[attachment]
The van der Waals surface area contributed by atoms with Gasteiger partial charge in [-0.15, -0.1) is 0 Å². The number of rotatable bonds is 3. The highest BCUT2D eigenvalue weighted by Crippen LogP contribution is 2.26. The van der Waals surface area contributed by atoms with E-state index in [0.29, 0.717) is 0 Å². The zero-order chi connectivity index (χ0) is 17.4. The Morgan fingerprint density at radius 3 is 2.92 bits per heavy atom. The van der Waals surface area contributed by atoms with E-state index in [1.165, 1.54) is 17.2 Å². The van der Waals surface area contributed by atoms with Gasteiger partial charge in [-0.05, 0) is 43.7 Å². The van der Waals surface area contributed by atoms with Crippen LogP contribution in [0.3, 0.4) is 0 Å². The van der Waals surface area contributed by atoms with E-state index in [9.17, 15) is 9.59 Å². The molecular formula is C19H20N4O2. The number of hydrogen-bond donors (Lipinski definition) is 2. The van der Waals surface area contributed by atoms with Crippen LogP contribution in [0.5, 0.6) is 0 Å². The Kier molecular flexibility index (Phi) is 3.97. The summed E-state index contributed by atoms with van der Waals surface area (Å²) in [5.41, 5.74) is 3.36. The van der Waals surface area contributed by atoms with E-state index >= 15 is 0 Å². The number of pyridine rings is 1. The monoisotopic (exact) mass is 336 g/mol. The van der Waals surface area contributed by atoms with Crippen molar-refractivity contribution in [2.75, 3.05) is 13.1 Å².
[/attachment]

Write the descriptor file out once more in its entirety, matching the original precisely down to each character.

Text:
The van der Waals surface area contributed by atoms with Gasteiger partial charge in [-0.15, -0.1) is 0 Å². The number of rotatable bonds is 3. The highest BCUT2D eigenvalue weighted by Crippen LogP contribution is 2.26. The van der Waals surface area contributed by atoms with E-state index in [0.29, 0.717) is 0 Å². The zero-order chi connectivity index (χ0) is 17.4. The Morgan fingerprint density at radius 3 is 2.92 bits per heavy atom. The van der Waals surface area contributed by atoms with E-state index in [1.165, 1.54) is 17.2 Å². The van der Waals surface area contributed by atoms with Gasteiger partial charge in [-0.05, 0) is 43.7 Å². The van der Waals surface area contributed by atoms with Crippen LogP contribution in [0.3, 0.4) is 0 Å². The van der Waals surface area contributed by atoms with E-state index in [9.17, 15) is 9.59 Å². The molecular formula is C19H20N4O2. The number of hydrogen-bond donors (Lipinski definition) is 2. The van der Waals surface area contributed by atoms with Crippen LogP contribution in [0.5, 0.6) is 0 Å². The Kier molecular flexibility index (Phi) is 3.97. The summed E-state index contributed by atoms with van der Waals surface area (Å²) in [5.41, 5.74) is 3.36. The van der Waals surface area contributed by atoms with E-state index >= 15 is 0 Å². The number of pyridine rings is 1. The monoisotopic (exact) mass is 336 g/mol. The van der Waals surface area contributed by atoms with Crippen molar-refractivity contribution in [2.75, 3.05) is 13.1 Å².